Mesrine: Killer Instinct: Jean-François Richet’ Epic Crime Picture

Jean-François Richet’s “Mesrine: Killer Instinct,” the French crime gangster film, is an epic of ambitious proportions, and not just because of its 4-hour running time. “Mesrine” is released in two parts. The second part, “Mesrine: Public Enemy No 1,” which will be released later, is just as good as “Killer Instinct.”
Nominated for multiple César Awards, “Mesrine” deservedly won Best Actor for Vincent Cassel, who simply gives a towering performance, Best Director for Jean-François Richet, and Best Sound. “Mesrine” was also nominated for Best Film, Writing, Cinematography, Editing, Production Design, Costume Design and Original Music.
Showing that there is still juice in the old crime-gangster genre, Richet joins a group of talented French filmmakers who have made major contributions to this form over the last several years, including Jacques Audiard’s Oscar nominated “A Prophet,” and this year’s Cannes Fest hit, “Carlos,” directed by Olivier Assayas.
Mestrine’s rich, colorful life and criminal career offers rich material for an epic, thus the decision to present the portrait of Mesrine, a man whose life was full of ambiguities and contradictions, in two segments. Part One is called “Killer Instinct,” and Part Two “Public Enemy 1.”

More character than plot-driven, the epic film centers on Jacques Mesrine, a notorious bank robber, kidnapper, killer and shameless egomaniac of the 1960s. The French authorities considered him a menace to society, Public Enemy 1. Others perceived him as a folk hero, like the American Clyde Barrow or Jesse James, admiring his rebellious, anti-authoritarian personality and his refusal to abide by society’s rules—or by any laws.

When the first story begins, Mesrine (Vincent Cassel) is a loyal son and dedicated soldier back home, living with his parents after serving in the Algerian War. We get a glimpse of Mesrine fighting for the French army in Algeria, where he is ordered to torture without hesitation and shoot without raising any questions, thus suggesting that the French military was the first institution to shape and mold Mesrine into a monstrous animal, a killing machine

Nonetheless, soon he is seduced by the neon glamour of sixties Paris and the easy money it presents. Mentored by Guido (Gerald Depardieu) Mesrine turns his back on middle class law-abiding and soon moves swiftly up the criminal ladder.

After pulling off an audacious heist he and his lover Jeanne (Cecile de France) flee to Canada where the opportunity of one big payout lures him out of hiding and propels his towards international notoriety.
“Mestrine” makes it clear that neither the magnitude of his crimes, nor the multitude of his exploits, or even his sensational death would have made Jacques Mesrine such a legendary figure without the phenomenal sounding board provided by the media. His endless desire to entertain and his ability to transform himself attracted journalists, but also made it possible for him to use and manipulate them.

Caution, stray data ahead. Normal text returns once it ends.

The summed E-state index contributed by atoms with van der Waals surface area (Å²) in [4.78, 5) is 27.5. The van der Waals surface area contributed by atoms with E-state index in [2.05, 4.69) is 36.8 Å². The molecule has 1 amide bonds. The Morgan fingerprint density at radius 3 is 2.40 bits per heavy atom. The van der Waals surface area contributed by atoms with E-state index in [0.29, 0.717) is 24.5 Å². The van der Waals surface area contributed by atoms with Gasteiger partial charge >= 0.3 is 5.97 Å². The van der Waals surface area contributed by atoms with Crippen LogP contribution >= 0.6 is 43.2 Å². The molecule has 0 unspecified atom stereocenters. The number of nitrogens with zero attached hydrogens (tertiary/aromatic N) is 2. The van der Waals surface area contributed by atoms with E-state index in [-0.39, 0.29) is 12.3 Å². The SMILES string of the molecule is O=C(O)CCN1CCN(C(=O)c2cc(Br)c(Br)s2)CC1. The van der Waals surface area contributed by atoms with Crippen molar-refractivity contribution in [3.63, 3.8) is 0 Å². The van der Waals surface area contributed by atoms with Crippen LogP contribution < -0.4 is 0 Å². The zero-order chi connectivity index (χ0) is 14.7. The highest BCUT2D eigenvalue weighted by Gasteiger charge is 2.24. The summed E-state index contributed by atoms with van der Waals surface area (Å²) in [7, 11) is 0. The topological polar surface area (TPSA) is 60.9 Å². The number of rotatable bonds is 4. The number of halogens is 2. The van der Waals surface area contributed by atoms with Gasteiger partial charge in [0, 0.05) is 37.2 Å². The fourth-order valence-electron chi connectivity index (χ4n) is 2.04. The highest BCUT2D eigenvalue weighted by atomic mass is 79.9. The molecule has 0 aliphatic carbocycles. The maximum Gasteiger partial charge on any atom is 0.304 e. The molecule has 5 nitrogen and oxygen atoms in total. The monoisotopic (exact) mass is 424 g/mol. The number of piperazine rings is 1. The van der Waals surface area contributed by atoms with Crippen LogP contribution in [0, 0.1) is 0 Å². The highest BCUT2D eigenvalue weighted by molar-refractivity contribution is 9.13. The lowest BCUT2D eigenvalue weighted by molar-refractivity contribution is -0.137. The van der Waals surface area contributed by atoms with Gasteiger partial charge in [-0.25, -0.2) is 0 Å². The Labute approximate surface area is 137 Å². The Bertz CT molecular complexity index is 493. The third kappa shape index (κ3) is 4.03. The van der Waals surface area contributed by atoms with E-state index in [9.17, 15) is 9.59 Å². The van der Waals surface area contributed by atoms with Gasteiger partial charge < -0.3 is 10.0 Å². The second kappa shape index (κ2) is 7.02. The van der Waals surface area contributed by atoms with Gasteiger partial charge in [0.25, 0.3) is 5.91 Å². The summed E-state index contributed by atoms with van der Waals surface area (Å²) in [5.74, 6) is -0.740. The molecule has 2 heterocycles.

Though notorious as a gangster in Canada since the 1960s, Mesrine only became known in France in 1975 when, after reading an article in the French weekly L’Express, which was not to his liking, he sent a threatening letter to the editor. As a result, his picture appeared on the front page of the widely read publication. Two years later, after publishing “Death Instinct,” the autobiography he wrote in prison, a Paris courtroom was the scene for quite a show. Mesrine’s audacity and razor-sharp quips were fodder for the press corps, which eagerly reported choice nuggets, such as the following exchange:
The Judge: And what did you do with the money you took in the hold-up?
Mesrine: I put it in the bank, your honor. That’s still the safest place to keep it.
Up until March 1978, after his escape from La Santé prison, Mesrine never tired of writing to national newspapers in order to contradict or rectify an article concerning him. In fact, he provided Paris Match and Libération long interviews revealing the details of his escape, his life underground and his hopes for the future. He exploited the media at every turn, showing his good will by emphasizing his revolt against injustice and his battle to abolish maximum-security areas where detainees were held in isolation. This was a provocation for authorities and the police.  Mesrine never missed an opportunity to pose, face uncovered and weapon in hand, for the photographers.
Mesrine’s escape from prison was experienced by France as a live saga. Moreover, Mesrine had no hesitation about selling pictures of himself and his girlfriend, Sylvia Jean jacquot, to a weekly publication whose readership elected him 1978’s Man of the Year, finishing ahead of the Princess of Monaco.
Rendering a truly astonishing and dominant performance, Vincent Cassel holds the long, necessarily episodic film, on his robust shoulders. In addition to the Cesar, Cassel has also won a slew of other kudos: Lumiere Awards, Étoiles d’Or, and Best Actor from the Tokyo International Film Festival.
End Note: Spoiler Alert
The media allowed Mesrine to build his popularity. But the media also helped him to lose it through his own deeds. The 1979 abduction and torture of journalist Jacques Tillier ended when Mesrine left him for dead, all because he believed Tillier was an informer. His attempts to justify this act took the form of a wordy explanation sent as letters to the editors of Le Monde and Liberation. Three polaroids taken by Mesrine himself were enclosed, showing the victim completely naked, curled up on the floor, his hands tied behind his back and his face bloodied. This time around, readers were overcome with disgust. Mesrine’s taunts were no longer amusing. His contact with the media ceased. Two months later, Public Enemy No. 1 was shot to death by police.
Vincent Cassel
Cécile De France
Gérard Depardieu
Roy Dupuis
Gilles Lellouche

Released by Music Box